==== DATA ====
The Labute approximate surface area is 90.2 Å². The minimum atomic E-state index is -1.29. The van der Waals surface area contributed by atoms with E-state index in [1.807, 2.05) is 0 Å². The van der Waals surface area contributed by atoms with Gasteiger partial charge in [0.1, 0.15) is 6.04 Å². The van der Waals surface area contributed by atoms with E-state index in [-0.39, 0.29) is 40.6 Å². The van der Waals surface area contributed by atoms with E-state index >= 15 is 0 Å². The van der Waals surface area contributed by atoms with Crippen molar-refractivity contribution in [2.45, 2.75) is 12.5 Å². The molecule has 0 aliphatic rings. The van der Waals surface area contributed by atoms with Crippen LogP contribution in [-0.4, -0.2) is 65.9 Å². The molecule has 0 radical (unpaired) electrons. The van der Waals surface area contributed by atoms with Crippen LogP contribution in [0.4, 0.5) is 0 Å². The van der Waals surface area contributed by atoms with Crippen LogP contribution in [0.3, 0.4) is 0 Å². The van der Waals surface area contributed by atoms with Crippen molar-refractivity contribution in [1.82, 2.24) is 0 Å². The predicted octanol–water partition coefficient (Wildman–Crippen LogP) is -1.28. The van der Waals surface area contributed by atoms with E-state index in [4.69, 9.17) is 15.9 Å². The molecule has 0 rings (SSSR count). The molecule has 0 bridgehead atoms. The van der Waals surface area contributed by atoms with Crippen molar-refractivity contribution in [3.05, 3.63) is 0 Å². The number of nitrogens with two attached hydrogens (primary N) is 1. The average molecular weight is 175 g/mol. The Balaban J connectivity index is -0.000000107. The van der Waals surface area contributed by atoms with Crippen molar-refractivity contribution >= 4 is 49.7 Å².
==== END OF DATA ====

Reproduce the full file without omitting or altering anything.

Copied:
The Labute approximate surface area is 90.2 Å². The minimum atomic E-state index is -1.29. The van der Waals surface area contributed by atoms with E-state index in [1.807, 2.05) is 0 Å². The van der Waals surface area contributed by atoms with Gasteiger partial charge in [0.1, 0.15) is 6.04 Å². The van der Waals surface area contributed by atoms with E-state index in [-0.39, 0.29) is 40.6 Å². The van der Waals surface area contributed by atoms with E-state index >= 15 is 0 Å². The van der Waals surface area contributed by atoms with Crippen molar-refractivity contribution in [2.45, 2.75) is 12.5 Å². The molecule has 0 aliphatic rings. The van der Waals surface area contributed by atoms with Crippen LogP contribution in [-0.4, -0.2) is 65.9 Å². The molecule has 0 radical (unpaired) electrons. The van der Waals surface area contributed by atoms with Crippen LogP contribution in [0.4, 0.5) is 0 Å². The van der Waals surface area contributed by atoms with Crippen LogP contribution in [0.3, 0.4) is 0 Å². The van der Waals surface area contributed by atoms with Crippen molar-refractivity contribution in [1.82, 2.24) is 0 Å². The predicted octanol–water partition coefficient (Wildman–Crippen LogP) is -1.28. The van der Waals surface area contributed by atoms with E-state index in [4.69, 9.17) is 15.9 Å². The molecule has 0 rings (SSSR count). The molecule has 0 bridgehead atoms. The van der Waals surface area contributed by atoms with Crippen molar-refractivity contribution in [3.05, 3.63) is 0 Å². The number of nitrogens with two attached hydrogens (primary N) is 1. The average molecular weight is 175 g/mol. The Balaban J connectivity index is -0.000000107. The van der Waals surface area contributed by atoms with Crippen molar-refractivity contribution >= 4 is 49.7 Å².